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Sustainable Finance Live sneak peek: ESG risks - how can we build in sustainability?

Sustainable Finance Live sneak peek: ESG risks - how can we build in sustainability?

Finextra spoke to Adam Webb, COO, Risk at ICBC Standard Bank, ahead of Sustainable Finance Live about his experience in risk management and mitigating climate risk.

Webb will be taking part in a panel on 'How can sustainability be built into regulation and risk?' at Finextra’s fifth Sustainable Live conference taking place on the 29th November 2022. We captured some of this thoughts on this topic ahead of the event.

How do ESG considerations impact your day-to-day role?

We are still developing our framework and approach to ESG, and with a business that has a focus towards emerging markets and commodities, there needs to be pragmatism in this regard. However, ESG considerations are becoming more embedded within regular activities and processes. For me personally, I am leading the response to PRA requirements around climate change but also using this as an opportunity to expand the focus to sustainability more broadly where appropriate.

What impact have newer regulations like SFDR, TCFD, CSRD had?

For some of these it is too early to state what impact they are having on businesses, markets, or whether they are successful in eliminating greenwashing, which for some is the stated intention. TCFD has seen a marked uprise in take up over the last couple of years, though a lot of this is down to regulators including the PRA, ECB, MAS etc making it mandatory to report in line with. There are issues here though with standardisation, and the wide ranging availability of sustainable disclosure frameworks that firms can follow. And whilst its mandatory in some jurisdictions, in others I.e. the US, it remains voluntary. Hopefully the work that the ISSB is doing will change this and a standardised format will follow which will make cross comparison across firms and sectors more meaningful.

What role does technology play in sustainability regulation?

One thing is certain that sustainability regulation is only going to grow and become more onerous over time, even if standardisation is achieved. Therefore technology solutions, that can guide firms towards managing differing levels of regulation across multiple jurisdictions, will certainly have a key role to play. This is probably most acute when it comes to scenario analysis and completing disclosures, and especially for smaller firms that do not have the level of resources dedicated to sustainability. A real challenge here though is the breadth of platforms that are offering technology solutions and their coverage of companies or markets that are for instance, unlisted or in jurisdictions where sustainability regulation is limited or non-existent.

What role does the lack of enough data have on current ESG risk profiles?

This is a significant roadblock currently, and has been a key concern that has come out of the thematic reviews that the PRA has undertaken when assessing firms progress on this subject. There is little historic data that can be called upon when it comes to transition risk, and whilst there will be historic data on market movements following acute physical risks such as hurricanes, the data on chronic risks is more scarce. Similarly obtaining counterparty level data, especially on emissions, can be challenging for those outside of large listed firms in Western markets. Therefore, a level of proxying and assumptions need to be applied which is far from perfect but really is the only option currently. No doubt this will improve over time but it will be many years before the majority of firms portfolios are publishing the necessary data and banks are not relying on third parties to supply this.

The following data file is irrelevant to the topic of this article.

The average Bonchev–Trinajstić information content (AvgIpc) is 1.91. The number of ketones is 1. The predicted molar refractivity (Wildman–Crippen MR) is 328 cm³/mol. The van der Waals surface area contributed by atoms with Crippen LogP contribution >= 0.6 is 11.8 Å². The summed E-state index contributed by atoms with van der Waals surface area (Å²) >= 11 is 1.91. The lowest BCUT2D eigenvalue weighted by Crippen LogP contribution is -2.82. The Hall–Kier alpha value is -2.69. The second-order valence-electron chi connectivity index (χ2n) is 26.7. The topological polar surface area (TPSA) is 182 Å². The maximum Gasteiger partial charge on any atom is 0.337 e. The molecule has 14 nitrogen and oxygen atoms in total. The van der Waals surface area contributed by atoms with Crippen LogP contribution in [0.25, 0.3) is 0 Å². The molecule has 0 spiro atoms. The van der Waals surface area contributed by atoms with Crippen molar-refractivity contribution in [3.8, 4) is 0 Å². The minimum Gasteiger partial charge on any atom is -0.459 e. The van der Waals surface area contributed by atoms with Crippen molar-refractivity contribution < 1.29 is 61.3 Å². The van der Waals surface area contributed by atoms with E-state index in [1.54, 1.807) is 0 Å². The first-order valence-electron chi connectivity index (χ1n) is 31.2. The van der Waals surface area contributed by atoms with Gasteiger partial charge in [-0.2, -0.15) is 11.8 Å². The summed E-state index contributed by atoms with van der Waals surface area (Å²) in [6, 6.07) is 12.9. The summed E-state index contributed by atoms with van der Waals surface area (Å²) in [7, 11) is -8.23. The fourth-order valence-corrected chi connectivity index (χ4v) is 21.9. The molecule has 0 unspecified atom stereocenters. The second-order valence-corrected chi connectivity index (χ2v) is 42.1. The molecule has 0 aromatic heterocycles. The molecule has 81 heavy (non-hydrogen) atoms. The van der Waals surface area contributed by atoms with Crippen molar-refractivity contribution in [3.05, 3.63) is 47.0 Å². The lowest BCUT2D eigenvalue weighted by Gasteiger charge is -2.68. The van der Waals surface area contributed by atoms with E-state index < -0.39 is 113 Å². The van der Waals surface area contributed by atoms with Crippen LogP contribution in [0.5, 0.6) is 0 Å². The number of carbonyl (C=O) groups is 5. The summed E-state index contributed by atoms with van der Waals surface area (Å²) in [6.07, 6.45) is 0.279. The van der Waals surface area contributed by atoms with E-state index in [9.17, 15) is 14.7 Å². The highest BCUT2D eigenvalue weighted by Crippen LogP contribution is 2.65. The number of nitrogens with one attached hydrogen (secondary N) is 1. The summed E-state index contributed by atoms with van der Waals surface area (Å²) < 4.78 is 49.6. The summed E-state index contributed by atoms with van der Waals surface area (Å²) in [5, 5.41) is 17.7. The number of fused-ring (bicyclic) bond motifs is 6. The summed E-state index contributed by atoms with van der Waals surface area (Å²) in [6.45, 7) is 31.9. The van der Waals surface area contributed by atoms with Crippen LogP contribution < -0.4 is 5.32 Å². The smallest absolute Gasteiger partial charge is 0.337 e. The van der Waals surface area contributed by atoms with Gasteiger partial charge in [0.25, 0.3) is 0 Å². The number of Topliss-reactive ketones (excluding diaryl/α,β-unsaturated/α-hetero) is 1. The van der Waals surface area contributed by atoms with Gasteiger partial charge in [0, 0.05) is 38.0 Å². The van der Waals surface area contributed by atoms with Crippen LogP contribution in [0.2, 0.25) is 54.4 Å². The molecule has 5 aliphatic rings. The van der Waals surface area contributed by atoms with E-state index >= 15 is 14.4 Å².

How can sustainability be built into regulation and risk?

Some regulators are taking positive steps with regards to this but they are not in lockstep globally, nor is the focus generally on sustainability as a broad topic. That being said a start has been made by a number of key regulators, which has at least forced firms to consider sustainability and how it may impact their business and clients. When it comes to risk management the ideal approach in my opinion is to view sustainability as an overlay to the existing risk management framework.

Sustainability risks, whether they being environmental, social or governance factors, act as risk drivers that create economic transmission channels and manifest as impacts on the principles risk types such as credit, market and operational risk. For instance new social policies around supply chain management could result in increasing costs to comply or legal expenses which could impact profitability therefore weakening a firms credit profile. Sustainability can be viewed as either a cross-cutting risk, that impacts the principle risks, or a standalone risk type, though it really depends on the individual firm and their business model as to which is the most appropriate.

To hear from more experts, register here for Finextra’s fifth Sustainable Finance Live conference and hackathon to take place on 29th November.

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